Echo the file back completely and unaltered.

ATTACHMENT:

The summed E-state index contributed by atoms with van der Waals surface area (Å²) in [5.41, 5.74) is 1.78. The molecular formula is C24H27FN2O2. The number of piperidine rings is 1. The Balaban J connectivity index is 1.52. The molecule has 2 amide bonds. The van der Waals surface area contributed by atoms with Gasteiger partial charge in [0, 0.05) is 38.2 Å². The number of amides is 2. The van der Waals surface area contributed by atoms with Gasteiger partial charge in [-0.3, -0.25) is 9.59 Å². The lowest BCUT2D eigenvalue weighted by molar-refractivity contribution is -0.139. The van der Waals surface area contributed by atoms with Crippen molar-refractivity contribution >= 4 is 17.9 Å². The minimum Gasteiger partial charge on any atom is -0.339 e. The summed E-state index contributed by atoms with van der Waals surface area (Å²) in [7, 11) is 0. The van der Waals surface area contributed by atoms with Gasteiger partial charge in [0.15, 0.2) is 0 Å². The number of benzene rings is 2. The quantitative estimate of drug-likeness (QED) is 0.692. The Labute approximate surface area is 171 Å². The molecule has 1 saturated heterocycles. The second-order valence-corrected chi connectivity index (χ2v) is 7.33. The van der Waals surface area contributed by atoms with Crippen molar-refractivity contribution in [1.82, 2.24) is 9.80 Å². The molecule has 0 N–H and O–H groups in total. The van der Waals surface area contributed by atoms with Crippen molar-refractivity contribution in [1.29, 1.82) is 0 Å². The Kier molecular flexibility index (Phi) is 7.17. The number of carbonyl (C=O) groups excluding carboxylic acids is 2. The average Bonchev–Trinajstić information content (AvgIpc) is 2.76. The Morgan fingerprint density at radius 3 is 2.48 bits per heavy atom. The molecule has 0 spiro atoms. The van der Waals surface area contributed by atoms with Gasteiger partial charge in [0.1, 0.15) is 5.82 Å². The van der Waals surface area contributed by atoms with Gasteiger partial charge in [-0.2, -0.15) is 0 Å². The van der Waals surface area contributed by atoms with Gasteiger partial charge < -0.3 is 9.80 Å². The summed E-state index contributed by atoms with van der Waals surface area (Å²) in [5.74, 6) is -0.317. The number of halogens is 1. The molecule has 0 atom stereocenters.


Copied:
The summed E-state index contributed by atoms with van der Waals surface area (Å²) in [5.41, 5.74) is 1.78. The molecular formula is C24H27FN2O2. The number of piperidine rings is 1. The Balaban J connectivity index is 1.52. The molecule has 2 amide bonds. The van der Waals surface area contributed by atoms with Gasteiger partial charge in [0, 0.05) is 38.2 Å². The number of amides is 2. The van der Waals surface area contributed by atoms with Gasteiger partial charge in [-0.3, -0.25) is 9.59 Å². The lowest BCUT2D eigenvalue weighted by molar-refractivity contribution is -0.139. The van der Waals surface area contributed by atoms with Crippen molar-refractivity contribution >= 4 is 17.9 Å². The minimum Gasteiger partial charge on any atom is -0.339 e. The summed E-state index contributed by atoms with van der Waals surface area (Å²) in [7, 11) is 0. The van der Waals surface area contributed by atoms with Gasteiger partial charge in [0.15, 0.2) is 0 Å². The number of benzene rings is 2. The quantitative estimate of drug-likeness (QED) is 0.692. The Labute approximate surface area is 171 Å². The molecule has 1 saturated heterocycles. The second-order valence-corrected chi connectivity index (χ2v) is 7.33. The van der Waals surface area contributed by atoms with Crippen molar-refractivity contribution in [1.82, 2.24) is 9.80 Å². The molecule has 0 N–H and O–H groups in total. The van der Waals surface area contributed by atoms with Crippen molar-refractivity contribution in [1.29, 1.82) is 0 Å². The Kier molecular flexibility index (Phi) is 7.17. The number of carbonyl (C=O) groups excluding carboxylic acids is 2. The average Bonchev–Trinajstić information content (AvgIpc) is 2.76. The Morgan fingerprint density at radius 3 is 2.48 bits per heavy atom. The molecule has 0 spiro atoms. The van der Waals surface area contributed by atoms with Gasteiger partial charge in [0.1, 0.15) is 5.82 Å². The van der Waals surface area contributed by atoms with Gasteiger partial charge in [-0.2, -0.15) is 0 Å². The van der Waals surface area contributed by atoms with Gasteiger partial charge < -0.3 is 9.80 Å². The summed E-state index contributed by atoms with van der Waals surface area (Å²) in [5.74, 6) is -0.317. The number of halogens is 1. The molecule has 0 atom stereocenters.